ABSTRACT: To describe the pattern of mushroom poisoning in adults.
We investigated patients presenting at the Emergency Room, Medical School Hospital, Cumhuriyet University, Turkey between 1999 and 2003 with complaints of mushroom poisoning. They were kept under observation in the emergency unit and Anesthesia Department intensive care unit. We evaluated the demographical features of the patients, laboratory data, vital signs, and applied treatment and results.
Seventy-eight patients aged between 19-72 (40.27 +/- 16.09) were studied, 52 were females (67%), and 26 were males (33%). It was established that 90% (70) of the patients had picked wild mushrooms, and 67.9% (53) had done so in springtime. Methods of cooking were as follows: 30 patients (38.4%) grilled the mushrooms, 28 patients (35.8%) stir fried, and 20 patients (25.6%) consumed mushrooms uncooked. Onset of symptoms was mostly (43.5%) within the first hour of consumption. The most common (42.3%) symptoms were gastrointestinal complaints. Upon examining laboratory results, 17.9% revealed variations in hematological parameters, impairment in renal functions in 6 patients (7.6%), hematuria in 10 patients (12.8%) and 15.3% had primarily elevated liver enzymes. Seventy-four patients (97%) completely recovered and were discharged. However, 2 patients (2.8%) who consumed raw mushrooms died due to acute hepatic failure. There was a 20-year-old patient at week 31 of her first pregnancy who had consumed uncooked wild mushrooms. She developed gastrointestinal symptoms and mild loss of consciousness within the first half hour. She received quadruple therapy and completely recovered.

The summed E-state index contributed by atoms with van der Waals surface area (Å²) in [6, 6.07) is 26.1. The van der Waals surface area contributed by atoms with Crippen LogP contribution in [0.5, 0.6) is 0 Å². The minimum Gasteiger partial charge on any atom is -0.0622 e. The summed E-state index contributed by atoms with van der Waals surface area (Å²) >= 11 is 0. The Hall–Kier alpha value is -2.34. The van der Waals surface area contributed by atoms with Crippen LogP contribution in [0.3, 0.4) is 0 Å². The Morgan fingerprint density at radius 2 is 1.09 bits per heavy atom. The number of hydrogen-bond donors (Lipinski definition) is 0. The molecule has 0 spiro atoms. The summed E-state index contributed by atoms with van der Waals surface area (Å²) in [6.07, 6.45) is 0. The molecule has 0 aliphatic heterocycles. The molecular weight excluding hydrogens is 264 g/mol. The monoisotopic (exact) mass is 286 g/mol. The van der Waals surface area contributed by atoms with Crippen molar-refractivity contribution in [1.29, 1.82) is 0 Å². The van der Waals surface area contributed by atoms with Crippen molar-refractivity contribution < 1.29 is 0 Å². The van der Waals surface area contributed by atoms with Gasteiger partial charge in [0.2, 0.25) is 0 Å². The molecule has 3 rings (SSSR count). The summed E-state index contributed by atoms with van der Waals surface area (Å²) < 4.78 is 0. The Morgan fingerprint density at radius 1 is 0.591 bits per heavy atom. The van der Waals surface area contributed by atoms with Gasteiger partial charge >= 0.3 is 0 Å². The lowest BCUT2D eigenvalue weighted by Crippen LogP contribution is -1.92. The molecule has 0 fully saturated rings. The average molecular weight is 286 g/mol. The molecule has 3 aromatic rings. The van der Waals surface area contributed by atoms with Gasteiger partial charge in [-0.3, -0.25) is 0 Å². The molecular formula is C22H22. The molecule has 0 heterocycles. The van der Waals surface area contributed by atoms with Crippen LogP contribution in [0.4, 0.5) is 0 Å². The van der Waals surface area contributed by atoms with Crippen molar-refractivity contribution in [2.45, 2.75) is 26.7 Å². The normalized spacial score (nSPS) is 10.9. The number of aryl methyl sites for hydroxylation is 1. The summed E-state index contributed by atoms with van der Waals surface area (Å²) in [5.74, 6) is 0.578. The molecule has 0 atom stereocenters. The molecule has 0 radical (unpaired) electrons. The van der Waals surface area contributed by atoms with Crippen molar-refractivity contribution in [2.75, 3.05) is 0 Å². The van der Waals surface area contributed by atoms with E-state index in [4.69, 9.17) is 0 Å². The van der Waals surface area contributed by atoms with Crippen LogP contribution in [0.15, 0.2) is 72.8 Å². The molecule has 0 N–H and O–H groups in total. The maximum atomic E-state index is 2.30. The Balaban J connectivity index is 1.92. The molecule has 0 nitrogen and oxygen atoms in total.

The results of the study indicated that the public, as well as the cultivators, were rather unconcerned and uneducated regarding this issue. Efforts aimed at overcoming this problem will decrease the number of mushroom poisoning cases, will help to save on treatment costs, and more importantly, reduce patient mortality.
Saudi medical journal 07/2006; 27(6):858-61. · 0.52 Impact Factor